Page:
Hoping for good news from Pyongyang

Fireworks over Pyongyang. Photo Korea Friendship Association

By Mark Fitzpatrick, Director, Non-Proliferation and Disarmament Programme

Kim Jong-un’s New Year’s address earlier this week drew international attention both because it was the first in nearly 20 years that any North Korean leader had delivered in person, and because of its conciliatory tone towards South Korea. Kim said it was time to ‘remove confrontation between the North and the South’.

The new tenor has to be welcomed, given the vile invective that North Korean state media have heaped upon Seoul, and particularly President Lee Myung-bak, during the past five years . Whether the kinder words represent any real chance, however, remains to be seen. Like the North Korean agricultural reforms reported last summer, one waits for meaningful implementation.

The wait may not be long. Just a day after Kim took the high road in his speech, North Korea’s highest organ, the National Defence Commission (NDC), reverted to form in a threatening statement that condemned the ‘Lee Myung-bak group of traitors’ and called the South Korean president a ‘rat and an idiot’.

In language clearly directed towards President-elect Park Geun-hye, who takes office on 25 February, the NDC statement said ‘inter-Korean relations now stand at a crossroads’, and that ‘south Korean authorities would be well advised to make a responsible choice’.

It is North Korea, however, that wields the choice between provocation or reconciliation. Next week the UN Security Council will return to deliberations on how to respond to the North Korean rocket launch on 12 December that violated Security Council prohibitions on all such ballistic missile-related activity.

In the days before Christmas, China blocked any Security Council action, and Beijing will surely continue to veto the tough sanctions resolution sought by the US and UK, among others. Therefore, as a fall-back, and in keeping with past practice, the Security Council is likely to issue a condemnatory statement and add more North Korean missile-related entities to a trade blacklist.

When the council took such mild steps after North Korean missile launches in 2006 and 2009, Pyongyang responded by using it as an excuse to test nuclear devices. A third nuclear test may now be in the offing.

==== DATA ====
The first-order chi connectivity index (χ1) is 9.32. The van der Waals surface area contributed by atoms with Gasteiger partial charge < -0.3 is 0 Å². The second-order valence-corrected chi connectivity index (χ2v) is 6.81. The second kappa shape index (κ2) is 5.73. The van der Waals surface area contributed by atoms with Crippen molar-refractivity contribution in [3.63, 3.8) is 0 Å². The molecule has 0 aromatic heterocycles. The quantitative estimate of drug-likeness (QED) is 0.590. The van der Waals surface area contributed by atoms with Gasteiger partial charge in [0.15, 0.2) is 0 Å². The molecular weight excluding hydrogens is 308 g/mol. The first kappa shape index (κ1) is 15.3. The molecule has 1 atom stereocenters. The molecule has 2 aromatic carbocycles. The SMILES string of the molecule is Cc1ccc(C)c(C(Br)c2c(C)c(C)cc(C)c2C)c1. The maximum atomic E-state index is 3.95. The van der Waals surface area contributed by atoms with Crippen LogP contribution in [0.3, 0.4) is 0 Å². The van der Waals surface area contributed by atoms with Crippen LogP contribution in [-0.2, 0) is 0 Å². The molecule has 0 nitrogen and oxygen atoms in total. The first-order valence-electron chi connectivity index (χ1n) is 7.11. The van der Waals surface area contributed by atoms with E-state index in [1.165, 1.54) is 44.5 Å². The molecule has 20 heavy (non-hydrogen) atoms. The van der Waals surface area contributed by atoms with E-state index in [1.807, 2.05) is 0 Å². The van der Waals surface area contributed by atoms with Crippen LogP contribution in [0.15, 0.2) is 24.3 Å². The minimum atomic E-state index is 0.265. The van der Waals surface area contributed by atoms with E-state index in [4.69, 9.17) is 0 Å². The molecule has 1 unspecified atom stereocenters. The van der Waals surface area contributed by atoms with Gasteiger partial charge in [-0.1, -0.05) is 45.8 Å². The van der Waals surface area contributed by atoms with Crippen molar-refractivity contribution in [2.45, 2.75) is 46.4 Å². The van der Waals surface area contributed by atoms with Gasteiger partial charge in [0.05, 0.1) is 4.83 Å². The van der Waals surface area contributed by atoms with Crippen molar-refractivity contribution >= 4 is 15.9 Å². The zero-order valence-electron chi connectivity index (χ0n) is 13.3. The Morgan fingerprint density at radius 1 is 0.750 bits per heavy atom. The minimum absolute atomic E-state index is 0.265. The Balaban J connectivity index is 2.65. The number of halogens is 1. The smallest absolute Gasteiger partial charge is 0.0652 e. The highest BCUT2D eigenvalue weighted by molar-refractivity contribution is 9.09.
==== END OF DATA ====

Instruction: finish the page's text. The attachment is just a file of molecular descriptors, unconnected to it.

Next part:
Since last April, overhead imagery has shown preparations nearly complete for a nuclear test. Recent photos show water being pumped out of the test tunnel, which probably can be readied within two weeks. Last spring China, which could abide no trouble before to its leadership transition, weighed in strongly to advise against a test. Russia also played a diplomatic card by writing off nearly $11 billion of long-standing North Korean debt. With Beijing having unveiled its new leaders in November and Moscow’s magnanimity a matter of history, Pyongyang may feel less constrained.

What North Korea wants from the South is a resumption of the aid and investment that was pledged by North–South summits in 2000 and 2007, but stopped when Lee took office in 2008 because of the North’s failure to reciprocate by dismantling its nuclear and missile programmes. Park Geun-hye, while continuing Lee’s security policies, has promised to delink humanitarian aid from politics. Unless the North embarks on another act of provocation, she is also likely to resume people-to-people contacts.

If Park also wants to reciprocate Kim’s New Year’s gesture, she might consider an appropriate baby gift. Noting an apparent sudden weight loss by North Korean first lady Ri Sol-ju in pictures taken on New Year’s Day, South Korean press speculate that she may have given birth. 

North Korean media, however, have given no hint of birth news. We North Korean watchers will have to keep waiting for the next development, hoping there will be good news from Pyongyang in 2013.


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